The Other Side Of Hope, Amazon UK, £3.49
Finnish director Aki Kaurismäki is a fierce controller of the look and colour scheme of his film, crafting worlds that make you aware of their constructed nature even as you're totally absorbed by them. In this tale of a restaurateur who befriends a refugee, the dominant shade is a melancholic blue - but if that all sounds gloomy be assured that Kaurismäki finds plenty of droll humour in unexpected places and you'll certainly never look at sushi in quite the same way again. Refugee Khaled (Sherwan Haji) may be navigating Kafkaesque bureaucracy, but the emphasis is on the humanism and absurdist situations he finds himself in. One of Kaurismäki's more mainstream films, it nevertheless hides a strong message about attitudes beneath its sweet surface.
Toni Erdmann, MUBI
A breakout hit from Cannes that went on to score an Oscar nomination, Maren Ade's tragicomic film about a wisecracking dad (Peter Schimonischek) who infiltrates the life of his workaholic daughter (Sandra Hüller) under the guise of an absurdist alter ego is a offbeat triumph. There's a shaggy dog story element to this lengthy film that's rooted in the often unpalatable truths of modern Europe - but Ade also nails the back and forth of family emotions, complete with all its love and frustrations. Both actors shine in roles that require them to display vulnerability and whip smart comic timing. A Hollywood remake, involving Kirsten Wiig (good choice) has been much-touted since - but why wait for ersatz seconds when you can watch the original?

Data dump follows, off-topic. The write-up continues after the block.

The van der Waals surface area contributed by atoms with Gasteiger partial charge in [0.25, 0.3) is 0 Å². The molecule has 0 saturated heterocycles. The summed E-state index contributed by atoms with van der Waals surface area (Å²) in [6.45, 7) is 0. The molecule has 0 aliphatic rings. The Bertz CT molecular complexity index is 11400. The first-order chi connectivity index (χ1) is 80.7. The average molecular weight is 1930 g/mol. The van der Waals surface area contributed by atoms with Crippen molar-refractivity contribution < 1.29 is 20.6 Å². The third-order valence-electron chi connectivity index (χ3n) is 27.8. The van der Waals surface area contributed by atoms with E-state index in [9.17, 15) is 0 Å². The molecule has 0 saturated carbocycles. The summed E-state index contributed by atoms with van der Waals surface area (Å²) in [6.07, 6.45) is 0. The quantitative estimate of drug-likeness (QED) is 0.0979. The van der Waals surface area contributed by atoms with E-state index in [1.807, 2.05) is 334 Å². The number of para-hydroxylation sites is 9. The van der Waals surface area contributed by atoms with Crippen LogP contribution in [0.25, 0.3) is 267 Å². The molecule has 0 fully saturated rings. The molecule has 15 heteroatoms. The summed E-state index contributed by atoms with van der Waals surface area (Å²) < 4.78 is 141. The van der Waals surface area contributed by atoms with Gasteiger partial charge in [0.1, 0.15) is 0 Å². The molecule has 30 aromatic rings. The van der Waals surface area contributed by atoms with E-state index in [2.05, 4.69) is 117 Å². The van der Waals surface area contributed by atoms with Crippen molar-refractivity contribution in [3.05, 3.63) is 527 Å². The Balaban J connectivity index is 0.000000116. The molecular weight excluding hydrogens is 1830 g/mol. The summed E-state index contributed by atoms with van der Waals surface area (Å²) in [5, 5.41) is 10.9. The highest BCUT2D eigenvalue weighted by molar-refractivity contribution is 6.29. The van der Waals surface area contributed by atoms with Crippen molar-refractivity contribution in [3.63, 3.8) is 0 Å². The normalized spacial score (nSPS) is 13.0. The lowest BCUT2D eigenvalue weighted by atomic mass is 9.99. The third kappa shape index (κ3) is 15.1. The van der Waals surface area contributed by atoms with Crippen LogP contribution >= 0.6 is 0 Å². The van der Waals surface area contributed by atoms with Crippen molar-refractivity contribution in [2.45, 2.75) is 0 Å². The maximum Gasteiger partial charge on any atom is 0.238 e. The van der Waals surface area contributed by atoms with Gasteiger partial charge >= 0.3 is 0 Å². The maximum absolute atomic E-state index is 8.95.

Danger: Diabolik, Amazon Prime
Jennie Kermode writes: Mario Bava is best known as a horror director but he loved fantasy of all kinds and that extended to comic books. Long before these had become a go-to resource for studios running low on ideas, this playful comedy captured the spirit of a much-loved form of fiction which had already begun to blend with the high spirited espionage and crime genres popular at the time. Bava's love of colour and instinct for stylish framing adds real zap to this tale of a master criminal - the titular Diabolik (played by John Philip Law) whose determination to maintain his reputation as the world's greatest thief is matched only by his love for girlfriend/conspirator Eva (Marisa Mell) and by the determination of detective Ginko (Michel Piccoli) to track him down. With spectacular costume design, daring raids, thrilling car chases, a first class secret lair and an Ennio Morrcone soundtrack, this is much more than a mere spoof and it will keep you laughing throughout. The bad dialogue just adds to the pleasure.
The Apostate, Netflix
When philosophy student Gonzalo (Álvaro Ogalla, playing a fictionalised version of himself) decides to reinvent himself by removing himself from the church baptism records - apostatizing himself - the bureaucratic wheels of Catholicism make that easier said than done. Director Federico Veiroj and his team of writers have some fun with the finer absurdities of the church but this is as much about the inner conflict of a man who is desperate to define himself on his own terms but is unsure how. There are plenty of laughs in The Apostate but its philosophical underpinnings offer more to chew on than just clever comedy.
Diamantino, Amazon, Google Play and other platforms, from £3.49